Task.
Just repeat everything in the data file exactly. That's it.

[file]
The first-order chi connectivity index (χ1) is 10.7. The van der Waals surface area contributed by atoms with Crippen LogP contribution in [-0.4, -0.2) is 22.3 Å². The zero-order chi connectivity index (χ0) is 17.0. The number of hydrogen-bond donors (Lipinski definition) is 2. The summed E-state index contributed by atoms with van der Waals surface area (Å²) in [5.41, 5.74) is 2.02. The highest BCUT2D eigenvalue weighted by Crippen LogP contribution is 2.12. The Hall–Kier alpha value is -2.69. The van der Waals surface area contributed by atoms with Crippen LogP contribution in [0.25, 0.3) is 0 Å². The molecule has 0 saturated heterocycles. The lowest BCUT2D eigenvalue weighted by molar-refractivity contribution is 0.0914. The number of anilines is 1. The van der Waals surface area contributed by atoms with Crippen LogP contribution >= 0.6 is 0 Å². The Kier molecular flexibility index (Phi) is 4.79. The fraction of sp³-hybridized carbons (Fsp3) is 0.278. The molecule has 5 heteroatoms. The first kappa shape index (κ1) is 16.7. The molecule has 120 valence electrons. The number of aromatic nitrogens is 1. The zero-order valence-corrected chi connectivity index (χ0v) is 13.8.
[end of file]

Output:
The first-order chi connectivity index (χ1) is 10.7. The van der Waals surface area contributed by atoms with Crippen LogP contribution in [-0.4, -0.2) is 22.3 Å². The zero-order chi connectivity index (χ0) is 17.0. The number of hydrogen-bond donors (Lipinski definition) is 2. The summed E-state index contributed by atoms with van der Waals surface area (Å²) in [5.41, 5.74) is 2.02. The highest BCUT2D eigenvalue weighted by Crippen LogP contribution is 2.12. The Hall–Kier alpha value is -2.69. The van der Waals surface area contributed by atoms with Crippen LogP contribution in [0.25, 0.3) is 0 Å². The molecule has 0 saturated heterocycles. The lowest BCUT2D eigenvalue weighted by molar-refractivity contribution is 0.0914. The number of anilines is 1. The van der Waals surface area contributed by atoms with Crippen LogP contribution >= 0.6 is 0 Å². The Kier molecular flexibility index (Phi) is 4.79. The fraction of sp³-hybridized carbons (Fsp3) is 0.278. The molecule has 5 heteroatoms. The first kappa shape index (κ1) is 16.7. The molecule has 120 valence electrons. The number of aromatic nitrogens is 1. The zero-order valence-corrected chi connectivity index (χ0v) is 13.8.